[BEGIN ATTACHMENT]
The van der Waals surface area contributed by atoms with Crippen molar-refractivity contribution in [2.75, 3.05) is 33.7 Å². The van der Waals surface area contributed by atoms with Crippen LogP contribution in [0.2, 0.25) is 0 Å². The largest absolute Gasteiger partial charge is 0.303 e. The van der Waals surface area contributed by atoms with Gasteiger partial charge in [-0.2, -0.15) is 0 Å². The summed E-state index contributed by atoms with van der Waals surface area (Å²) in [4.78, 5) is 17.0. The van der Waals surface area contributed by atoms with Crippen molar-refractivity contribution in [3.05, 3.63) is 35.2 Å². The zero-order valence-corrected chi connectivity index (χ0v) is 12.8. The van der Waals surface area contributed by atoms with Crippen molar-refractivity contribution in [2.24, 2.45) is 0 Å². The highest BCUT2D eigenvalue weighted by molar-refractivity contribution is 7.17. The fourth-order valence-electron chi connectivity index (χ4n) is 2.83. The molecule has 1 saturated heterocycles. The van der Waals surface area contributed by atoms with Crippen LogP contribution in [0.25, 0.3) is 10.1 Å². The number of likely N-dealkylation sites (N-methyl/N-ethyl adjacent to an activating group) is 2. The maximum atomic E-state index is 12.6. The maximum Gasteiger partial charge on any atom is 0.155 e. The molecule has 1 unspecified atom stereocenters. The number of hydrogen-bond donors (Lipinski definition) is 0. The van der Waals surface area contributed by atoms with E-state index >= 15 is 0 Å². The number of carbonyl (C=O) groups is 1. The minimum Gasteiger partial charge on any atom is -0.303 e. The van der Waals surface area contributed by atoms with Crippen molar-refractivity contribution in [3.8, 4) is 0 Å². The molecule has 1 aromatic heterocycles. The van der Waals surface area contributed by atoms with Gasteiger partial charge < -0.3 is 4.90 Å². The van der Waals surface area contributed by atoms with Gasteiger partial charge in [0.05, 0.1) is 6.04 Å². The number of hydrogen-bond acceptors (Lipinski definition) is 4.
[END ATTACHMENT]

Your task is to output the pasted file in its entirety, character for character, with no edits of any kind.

The van der Waals surface area contributed by atoms with Crippen molar-refractivity contribution in [2.75, 3.05) is 33.7 Å². The van der Waals surface area contributed by atoms with Crippen LogP contribution in [0.2, 0.25) is 0 Å². The largest absolute Gasteiger partial charge is 0.303 e. The van der Waals surface area contributed by atoms with Gasteiger partial charge in [-0.2, -0.15) is 0 Å². The summed E-state index contributed by atoms with van der Waals surface area (Å²) in [4.78, 5) is 17.0. The van der Waals surface area contributed by atoms with Crippen molar-refractivity contribution in [3.05, 3.63) is 35.2 Å². The zero-order valence-corrected chi connectivity index (χ0v) is 12.8. The van der Waals surface area contributed by atoms with Crippen molar-refractivity contribution in [2.24, 2.45) is 0 Å². The highest BCUT2D eigenvalue weighted by molar-refractivity contribution is 7.17. The fourth-order valence-electron chi connectivity index (χ4n) is 2.83. The molecule has 1 saturated heterocycles. The van der Waals surface area contributed by atoms with Crippen LogP contribution in [0.25, 0.3) is 10.1 Å². The number of likely N-dealkylation sites (N-methyl/N-ethyl adjacent to an activating group) is 2. The maximum atomic E-state index is 12.6. The maximum Gasteiger partial charge on any atom is 0.155 e. The molecule has 1 unspecified atom stereocenters. The number of hydrogen-bond donors (Lipinski definition) is 0. The van der Waals surface area contributed by atoms with E-state index >= 15 is 0 Å². The number of carbonyl (C=O) groups is 1. The minimum Gasteiger partial charge on any atom is -0.303 e. The van der Waals surface area contributed by atoms with Crippen molar-refractivity contribution in [3.8, 4) is 0 Å². The molecule has 1 aromatic heterocycles. The van der Waals surface area contributed by atoms with Gasteiger partial charge < -0.3 is 4.90 Å². The van der Waals surface area contributed by atoms with Gasteiger partial charge in [0.05, 0.1) is 6.04 Å². The number of hydrogen-bond acceptors (Lipinski definition) is 4.